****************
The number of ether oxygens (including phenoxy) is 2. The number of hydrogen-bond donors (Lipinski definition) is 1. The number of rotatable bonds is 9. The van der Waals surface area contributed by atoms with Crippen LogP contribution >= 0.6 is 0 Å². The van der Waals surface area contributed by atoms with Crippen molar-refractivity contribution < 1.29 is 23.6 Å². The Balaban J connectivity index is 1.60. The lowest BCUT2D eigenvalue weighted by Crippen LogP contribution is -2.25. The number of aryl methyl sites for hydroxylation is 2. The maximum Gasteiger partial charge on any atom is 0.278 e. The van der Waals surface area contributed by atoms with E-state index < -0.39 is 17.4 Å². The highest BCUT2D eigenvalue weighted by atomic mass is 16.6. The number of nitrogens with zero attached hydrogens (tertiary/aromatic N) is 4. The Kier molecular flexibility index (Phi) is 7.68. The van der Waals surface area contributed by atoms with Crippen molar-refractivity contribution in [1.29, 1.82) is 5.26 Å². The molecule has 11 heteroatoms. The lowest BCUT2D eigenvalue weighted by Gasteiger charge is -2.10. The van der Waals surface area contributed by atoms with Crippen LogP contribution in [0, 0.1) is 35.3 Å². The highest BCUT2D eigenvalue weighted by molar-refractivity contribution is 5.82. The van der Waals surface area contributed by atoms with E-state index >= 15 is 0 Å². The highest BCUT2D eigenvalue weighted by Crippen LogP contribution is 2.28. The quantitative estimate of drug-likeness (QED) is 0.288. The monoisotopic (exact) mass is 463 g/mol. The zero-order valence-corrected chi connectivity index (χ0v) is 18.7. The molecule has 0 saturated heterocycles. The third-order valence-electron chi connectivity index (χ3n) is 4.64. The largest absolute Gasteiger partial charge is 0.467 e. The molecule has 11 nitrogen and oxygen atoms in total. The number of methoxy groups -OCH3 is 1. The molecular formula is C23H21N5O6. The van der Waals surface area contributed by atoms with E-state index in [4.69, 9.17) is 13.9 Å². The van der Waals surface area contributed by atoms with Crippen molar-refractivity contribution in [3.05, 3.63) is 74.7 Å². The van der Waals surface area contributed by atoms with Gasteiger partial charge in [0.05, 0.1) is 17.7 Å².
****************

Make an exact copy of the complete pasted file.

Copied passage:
The number of ether oxygens (including phenoxy) is 2. The number of hydrogen-bond donors (Lipinski definition) is 1. The number of rotatable bonds is 9. The van der Waals surface area contributed by atoms with Crippen LogP contribution >= 0.6 is 0 Å². The van der Waals surface area contributed by atoms with Crippen molar-refractivity contribution < 1.29 is 23.6 Å². The Balaban J connectivity index is 1.60. The lowest BCUT2D eigenvalue weighted by Crippen LogP contribution is -2.25. The number of aryl methyl sites for hydroxylation is 2. The maximum Gasteiger partial charge on any atom is 0.278 e. The van der Waals surface area contributed by atoms with E-state index < -0.39 is 17.4 Å². The highest BCUT2D eigenvalue weighted by atomic mass is 16.6. The number of nitrogens with zero attached hydrogens (tertiary/aromatic N) is 4. The Kier molecular flexibility index (Phi) is 7.68. The van der Waals surface area contributed by atoms with Crippen molar-refractivity contribution in [1.29, 1.82) is 5.26 Å². The molecule has 11 heteroatoms. The lowest BCUT2D eigenvalue weighted by Gasteiger charge is -2.10. The van der Waals surface area contributed by atoms with Crippen LogP contribution in [0, 0.1) is 35.3 Å². The highest BCUT2D eigenvalue weighted by molar-refractivity contribution is 5.82. The van der Waals surface area contributed by atoms with E-state index >= 15 is 0 Å². The highest BCUT2D eigenvalue weighted by Crippen LogP contribution is 2.28. The quantitative estimate of drug-likeness (QED) is 0.288. The monoisotopic (exact) mass is 463 g/mol. The zero-order valence-corrected chi connectivity index (χ0v) is 18.7. The molecule has 0 saturated heterocycles. The third-order valence-electron chi connectivity index (χ3n) is 4.64. The largest absolute Gasteiger partial charge is 0.467 e. The molecule has 11 nitrogen and oxygen atoms in total. The number of methoxy groups -OCH3 is 1. The molecular formula is C23H21N5O6. The van der Waals surface area contributed by atoms with E-state index in [4.69, 9.17) is 13.9 Å². The van der Waals surface area contributed by atoms with Crippen molar-refractivity contribution in [3.05, 3.63) is 74.7 Å². The van der Waals surface area contributed by atoms with Gasteiger partial charge in [0.05, 0.1) is 17.7 Å².